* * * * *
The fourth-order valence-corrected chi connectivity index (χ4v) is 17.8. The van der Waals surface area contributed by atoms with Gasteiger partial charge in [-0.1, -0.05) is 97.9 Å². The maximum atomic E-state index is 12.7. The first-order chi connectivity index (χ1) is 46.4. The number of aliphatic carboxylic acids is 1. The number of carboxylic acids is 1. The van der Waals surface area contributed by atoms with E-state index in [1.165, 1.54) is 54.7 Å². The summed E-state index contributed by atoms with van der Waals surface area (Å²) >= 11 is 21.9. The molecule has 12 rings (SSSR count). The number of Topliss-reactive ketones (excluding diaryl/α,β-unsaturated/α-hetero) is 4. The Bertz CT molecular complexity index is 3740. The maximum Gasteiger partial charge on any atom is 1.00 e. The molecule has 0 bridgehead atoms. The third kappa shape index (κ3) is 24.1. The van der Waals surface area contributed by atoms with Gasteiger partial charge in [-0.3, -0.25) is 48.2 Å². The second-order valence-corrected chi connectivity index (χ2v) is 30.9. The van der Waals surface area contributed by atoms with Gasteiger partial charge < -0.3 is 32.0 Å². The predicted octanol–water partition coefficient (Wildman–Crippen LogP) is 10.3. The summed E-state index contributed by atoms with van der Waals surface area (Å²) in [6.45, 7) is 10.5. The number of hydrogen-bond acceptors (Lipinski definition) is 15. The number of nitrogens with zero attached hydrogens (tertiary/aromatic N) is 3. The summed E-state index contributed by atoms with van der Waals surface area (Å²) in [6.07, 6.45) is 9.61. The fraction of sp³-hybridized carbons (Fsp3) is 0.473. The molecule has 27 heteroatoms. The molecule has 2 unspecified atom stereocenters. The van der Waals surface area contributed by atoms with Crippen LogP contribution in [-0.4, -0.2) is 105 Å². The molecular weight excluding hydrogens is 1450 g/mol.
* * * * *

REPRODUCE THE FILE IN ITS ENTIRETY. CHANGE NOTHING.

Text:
The fourth-order valence-corrected chi connectivity index (χ4v) is 17.8. The van der Waals surface area contributed by atoms with Gasteiger partial charge in [-0.1, -0.05) is 97.9 Å². The maximum atomic E-state index is 12.7. The first-order chi connectivity index (χ1) is 46.4. The number of aliphatic carboxylic acids is 1. The number of carboxylic acids is 1. The van der Waals surface area contributed by atoms with E-state index in [1.165, 1.54) is 54.7 Å². The summed E-state index contributed by atoms with van der Waals surface area (Å²) >= 11 is 21.9. The molecule has 12 rings (SSSR count). The number of Topliss-reactive ketones (excluding diaryl/α,β-unsaturated/α-hetero) is 4. The Bertz CT molecular complexity index is 3740. The maximum Gasteiger partial charge on any atom is 1.00 e. The molecule has 0 bridgehead atoms. The third kappa shape index (κ3) is 24.1. The van der Waals surface area contributed by atoms with Gasteiger partial charge in [-0.3, -0.25) is 48.2 Å². The second-order valence-corrected chi connectivity index (χ2v) is 30.9. The van der Waals surface area contributed by atoms with Gasteiger partial charge < -0.3 is 32.0 Å². The predicted octanol–water partition coefficient (Wildman–Crippen LogP) is 10.3. The summed E-state index contributed by atoms with van der Waals surface area (Å²) in [6.45, 7) is 10.5. The number of hydrogen-bond acceptors (Lipinski definition) is 15. The number of nitrogens with zero attached hydrogens (tertiary/aromatic N) is 3. The summed E-state index contributed by atoms with van der Waals surface area (Å²) in [6.07, 6.45) is 9.61. The fraction of sp³-hybridized carbons (Fsp3) is 0.473. The molecule has 27 heteroatoms. The molecule has 2 unspecified atom stereocenters. The van der Waals surface area contributed by atoms with Crippen LogP contribution in [-0.4, -0.2) is 105 Å². The molecular weight excluding hydrogens is 1450 g/mol.